Access to European Union citizenship

Key points:

On 6 February, the Convention Praesidium published its draft of Articles 1 to 16 of the Constitution. Article 5 incorporates the Charter of Fundamental Rights into the Constitution, while Article 7 defines citizenship of the Union as follows: "Every national of a Member State shall be a citizen of the Union. Citizenship of the Union shall be additional to national citizenship; it shall not replace it."

This proposal denies EU citizenship to residents who are third party nationals, even if they are stable residents.

The EESC has proposed in various opinions that the Constitution should grant EU citizenship to third country nationals who reside on a stable basis in the EU.

European citizenship must be at the heart of the European venture. The Convention is developing a major political project to ensure that all citizens feel part of a supranational democratic political community. It is time for a new criterion for granting citizenship: European citizenship based not only on nationality, but also on stable residence in the European Union.

The EESC welcomes the incorporation of the Charter of Fundamental Rights into the Constitution and adhesion to the Convention for the Protection of Human Rights and Fundamental Freedoms, which recognises a "civic" citizenship. This is the first step towards participatory citizenship for all people residing on a stable basis in the EU.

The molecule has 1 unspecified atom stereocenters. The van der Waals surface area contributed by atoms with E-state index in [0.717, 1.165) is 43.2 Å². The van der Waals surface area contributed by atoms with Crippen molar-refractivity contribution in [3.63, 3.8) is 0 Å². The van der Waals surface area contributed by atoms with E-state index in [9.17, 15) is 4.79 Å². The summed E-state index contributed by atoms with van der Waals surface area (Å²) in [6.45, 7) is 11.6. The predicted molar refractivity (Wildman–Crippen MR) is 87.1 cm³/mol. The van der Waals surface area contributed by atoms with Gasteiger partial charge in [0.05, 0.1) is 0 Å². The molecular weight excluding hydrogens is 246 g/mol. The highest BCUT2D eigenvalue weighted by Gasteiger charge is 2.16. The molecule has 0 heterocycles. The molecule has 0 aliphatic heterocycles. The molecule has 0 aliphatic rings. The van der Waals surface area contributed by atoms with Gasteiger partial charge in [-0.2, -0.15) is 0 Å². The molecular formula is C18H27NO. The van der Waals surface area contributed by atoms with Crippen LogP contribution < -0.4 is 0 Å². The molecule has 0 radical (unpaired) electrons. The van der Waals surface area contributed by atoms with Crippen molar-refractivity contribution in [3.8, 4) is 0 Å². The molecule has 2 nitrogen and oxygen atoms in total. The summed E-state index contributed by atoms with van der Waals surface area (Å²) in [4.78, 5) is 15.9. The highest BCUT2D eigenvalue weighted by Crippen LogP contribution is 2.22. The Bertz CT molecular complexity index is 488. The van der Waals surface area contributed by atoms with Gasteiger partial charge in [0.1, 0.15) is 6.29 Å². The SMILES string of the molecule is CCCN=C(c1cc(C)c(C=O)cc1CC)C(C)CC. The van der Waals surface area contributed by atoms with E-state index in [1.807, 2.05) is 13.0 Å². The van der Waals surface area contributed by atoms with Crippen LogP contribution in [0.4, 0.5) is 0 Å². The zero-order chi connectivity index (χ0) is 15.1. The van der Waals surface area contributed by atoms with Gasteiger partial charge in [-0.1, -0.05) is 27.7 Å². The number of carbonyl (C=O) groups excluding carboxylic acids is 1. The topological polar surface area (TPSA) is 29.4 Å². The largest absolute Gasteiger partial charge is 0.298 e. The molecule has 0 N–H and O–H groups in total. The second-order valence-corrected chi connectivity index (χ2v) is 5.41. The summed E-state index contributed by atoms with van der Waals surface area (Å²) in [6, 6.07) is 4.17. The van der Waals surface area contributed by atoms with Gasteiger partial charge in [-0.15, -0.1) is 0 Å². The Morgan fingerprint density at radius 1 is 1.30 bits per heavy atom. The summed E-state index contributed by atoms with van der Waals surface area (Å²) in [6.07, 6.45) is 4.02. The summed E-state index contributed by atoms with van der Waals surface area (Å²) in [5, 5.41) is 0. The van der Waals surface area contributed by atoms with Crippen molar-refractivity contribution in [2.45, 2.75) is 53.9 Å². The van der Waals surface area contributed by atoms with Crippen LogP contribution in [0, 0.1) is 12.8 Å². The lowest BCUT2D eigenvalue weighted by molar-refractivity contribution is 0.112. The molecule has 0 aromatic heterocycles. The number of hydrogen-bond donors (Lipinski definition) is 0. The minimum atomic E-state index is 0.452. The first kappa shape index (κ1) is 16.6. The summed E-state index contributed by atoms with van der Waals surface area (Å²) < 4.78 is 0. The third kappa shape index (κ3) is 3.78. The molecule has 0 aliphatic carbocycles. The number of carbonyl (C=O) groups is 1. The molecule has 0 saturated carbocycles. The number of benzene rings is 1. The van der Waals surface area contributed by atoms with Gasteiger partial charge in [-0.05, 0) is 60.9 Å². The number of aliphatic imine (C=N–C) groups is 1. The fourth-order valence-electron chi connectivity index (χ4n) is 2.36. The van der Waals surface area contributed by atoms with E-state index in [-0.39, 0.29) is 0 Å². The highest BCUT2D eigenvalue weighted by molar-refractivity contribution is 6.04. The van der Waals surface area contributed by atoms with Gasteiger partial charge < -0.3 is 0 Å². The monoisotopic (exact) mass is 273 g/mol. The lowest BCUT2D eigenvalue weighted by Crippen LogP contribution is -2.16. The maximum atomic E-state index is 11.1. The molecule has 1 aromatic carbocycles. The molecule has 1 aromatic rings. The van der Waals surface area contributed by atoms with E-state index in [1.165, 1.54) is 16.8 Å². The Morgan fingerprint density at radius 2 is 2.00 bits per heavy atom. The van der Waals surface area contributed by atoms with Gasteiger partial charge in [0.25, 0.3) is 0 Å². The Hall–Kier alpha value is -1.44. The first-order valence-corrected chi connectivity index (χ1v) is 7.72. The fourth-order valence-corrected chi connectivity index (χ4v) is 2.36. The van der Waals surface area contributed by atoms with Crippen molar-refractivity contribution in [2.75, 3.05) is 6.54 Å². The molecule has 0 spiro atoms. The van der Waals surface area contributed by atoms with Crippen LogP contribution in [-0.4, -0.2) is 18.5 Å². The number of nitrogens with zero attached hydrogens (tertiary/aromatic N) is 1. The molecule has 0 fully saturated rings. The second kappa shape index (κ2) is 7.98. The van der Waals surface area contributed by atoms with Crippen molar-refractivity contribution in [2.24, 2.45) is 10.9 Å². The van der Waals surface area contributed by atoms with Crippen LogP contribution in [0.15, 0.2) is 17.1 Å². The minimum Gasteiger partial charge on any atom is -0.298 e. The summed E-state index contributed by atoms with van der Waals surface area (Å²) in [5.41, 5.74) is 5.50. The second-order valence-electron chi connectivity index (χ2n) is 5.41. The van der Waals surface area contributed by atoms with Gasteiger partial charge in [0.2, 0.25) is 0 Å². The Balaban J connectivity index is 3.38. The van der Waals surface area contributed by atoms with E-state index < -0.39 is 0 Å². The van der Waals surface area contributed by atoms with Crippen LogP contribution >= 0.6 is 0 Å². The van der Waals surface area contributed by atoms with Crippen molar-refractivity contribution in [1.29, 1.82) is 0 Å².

The EESC agrees with the nature of Union citizenship: i.e. that it should be in addition to national citizenship, not replace it. The new criterion for granting Union citizenship proposed by the EESC may open up new possibilities for residents who are not EU nationals.

Granting EU citizenship to third-country nationals who are stable or long-term residents is a positive step that demonstrates the EU's commitment to integrating all residents, regardless of nationality.

The Convention must consider whether the present political and legal bases are adequate or not for promoting integration.

The EESC calls on the Convention, in drafting the first EU Constitution, to apply the principle of equality to everyone, be they Member State or third country nationals, who resides on a legal and stable basis in the Union.

The EESC calls on the Convention to provide a new criterion for granting Union citizenship: citizenship should be linked not only to nationality of a Member State, but also to stable residence in the Union.

The EESC therefore proposes to the Convention that Article 7 (Citizenship of the Union) be granted not only to nationals of the Member States but to all persons who reside on a stable or long-term basis in the European Union. Union citizenship will be additional to but will not replace national citizenship. In this way such persons will be European citizens and therefore equal before the law.